You go for a routine check up. The diagnosis: High blood pressure, a.k.a. The Silent Killer. It is asymptomatic. It sneaks up on a third of Americans without them even knowing it. High blood pressure does not make your head ache, it does not make you bleed, it does not make you break out in a rash, but that doesn’t mean it’s not there and it certainly doesn’t mean it’s not deadly. It works against your heart and arteries and can cause kidney disease, blindness, brain hemorrhage, and, eventually death. Of the 29% of Americans with high blood pressure, only 54% have it under control. However, if you have been diagnosed with high blood pressure, you can keep yourself in that percentage. Here are some tips on doing just that.
Blood pressure can increase with weight, and, if you suffer from sleep apnea, as a result of excess weight, your blood pressure can increase even more. Losing just 10 lbs is enough to bring about a significant reduction in blood pressure.
While you are slimming down, you may want to pay special attention to your waistline. Men with a waist measurement greater than 40″ are at risk for high blood pressure, as are women with waist measurements exceeding 35 inches.
If you have high blood pressure, you can reduce your blood pressure by 4-9 mm of mercury by performing at least 30 minutes of physical activity on most days. But, it’s important to keep it up. A lapse in consistency can cause blood pressure to go back up.
The Dash Diet
The Dash diet, also known as the Dietary Approaches to stop Hypertension is the suggested diet for lowering hypertension. It consists of fruits, vegetables, and whole grains and is low in cholesterol and saturated fat and high in potassium.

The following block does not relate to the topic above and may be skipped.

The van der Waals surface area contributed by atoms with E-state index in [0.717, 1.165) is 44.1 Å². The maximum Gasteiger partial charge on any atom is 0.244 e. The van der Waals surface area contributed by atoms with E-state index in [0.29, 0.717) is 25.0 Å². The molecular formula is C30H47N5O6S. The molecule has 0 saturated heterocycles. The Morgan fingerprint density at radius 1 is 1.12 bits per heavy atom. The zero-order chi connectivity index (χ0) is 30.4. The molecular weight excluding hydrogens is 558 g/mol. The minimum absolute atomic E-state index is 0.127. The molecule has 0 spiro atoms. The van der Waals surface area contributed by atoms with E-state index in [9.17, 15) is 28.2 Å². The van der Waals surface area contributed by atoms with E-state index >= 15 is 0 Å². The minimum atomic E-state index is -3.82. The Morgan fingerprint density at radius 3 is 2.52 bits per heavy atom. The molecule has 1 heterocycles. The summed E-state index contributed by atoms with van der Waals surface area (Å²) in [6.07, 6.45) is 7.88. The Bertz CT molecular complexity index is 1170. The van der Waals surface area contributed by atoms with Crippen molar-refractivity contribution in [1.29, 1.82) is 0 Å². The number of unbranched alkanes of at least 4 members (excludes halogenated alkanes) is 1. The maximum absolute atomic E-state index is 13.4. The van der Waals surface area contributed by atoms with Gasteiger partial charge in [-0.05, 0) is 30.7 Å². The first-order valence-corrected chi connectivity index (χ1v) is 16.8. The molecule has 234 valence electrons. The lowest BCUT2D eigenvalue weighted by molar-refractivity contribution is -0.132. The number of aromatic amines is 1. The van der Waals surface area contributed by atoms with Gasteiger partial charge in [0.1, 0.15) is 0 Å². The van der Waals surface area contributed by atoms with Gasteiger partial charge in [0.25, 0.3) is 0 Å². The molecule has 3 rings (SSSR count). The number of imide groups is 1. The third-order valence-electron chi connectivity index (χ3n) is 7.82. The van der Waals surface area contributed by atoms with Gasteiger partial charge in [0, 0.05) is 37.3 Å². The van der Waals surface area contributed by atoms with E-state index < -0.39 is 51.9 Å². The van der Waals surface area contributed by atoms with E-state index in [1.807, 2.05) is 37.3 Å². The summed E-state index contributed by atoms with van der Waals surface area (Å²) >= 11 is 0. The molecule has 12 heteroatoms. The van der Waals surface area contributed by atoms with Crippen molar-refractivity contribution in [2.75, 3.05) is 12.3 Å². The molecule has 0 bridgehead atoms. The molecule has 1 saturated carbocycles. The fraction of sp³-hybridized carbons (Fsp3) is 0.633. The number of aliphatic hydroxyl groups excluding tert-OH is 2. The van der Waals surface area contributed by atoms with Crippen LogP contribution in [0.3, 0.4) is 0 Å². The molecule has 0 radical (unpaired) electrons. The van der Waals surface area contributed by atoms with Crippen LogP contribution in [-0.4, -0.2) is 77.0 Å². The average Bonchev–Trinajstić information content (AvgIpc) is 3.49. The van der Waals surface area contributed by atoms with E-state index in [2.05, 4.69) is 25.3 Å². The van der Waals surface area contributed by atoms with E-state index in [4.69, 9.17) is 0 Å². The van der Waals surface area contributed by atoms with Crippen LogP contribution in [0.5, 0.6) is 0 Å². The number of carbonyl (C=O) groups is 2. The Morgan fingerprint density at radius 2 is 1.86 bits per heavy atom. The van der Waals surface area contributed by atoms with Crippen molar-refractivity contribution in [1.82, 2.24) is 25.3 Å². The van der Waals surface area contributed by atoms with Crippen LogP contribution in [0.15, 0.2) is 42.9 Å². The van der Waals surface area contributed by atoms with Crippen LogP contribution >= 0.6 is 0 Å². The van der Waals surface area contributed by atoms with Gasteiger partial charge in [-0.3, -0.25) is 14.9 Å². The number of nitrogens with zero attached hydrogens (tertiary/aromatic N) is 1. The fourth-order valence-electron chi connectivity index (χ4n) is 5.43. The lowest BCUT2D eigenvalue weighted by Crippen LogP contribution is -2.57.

Limit Alcohol Intake
Although small amounts of alcohol can lower your blood pressure, too much alcohol can reverse the effects. Women and men over 65 should not drink more than one drink a day, while men under 65 should not exceed two drinks. Twelve ounces of beer, five ounces of wine, or 1.5 ounces of liquor constitute one drink.
Although a reduction in sodium can reduce blood pressure in all people, the amount of recommended intake varies. Sodium should generally be limited to less than 2,300 mg per day; however, an intake of 1,500mg a day is more appropriate for higher-risk groups, including African Americans, people 51 or older, and anyone diagnosed with diabetes, hypertension, and chronic kidney disease.
Each cigarette increases blood pressure for several minutes after you smoke it. Quit smoking to reduce blood pressure and increase life expectancy.
Monitor Blood Pressure and See Your Doctor Often
It is important to keep track of blood pressure levels and home monitoring can help you make sure that your lifestyle changes are effective and alert you to complications. Monitors are widely available and do not require a prescription.
See your doctor every six to twelve months to keep your blood pressure under control.
Do you have high blood pressure? How do you keep it under control? Let us know! Your advice could make a difference!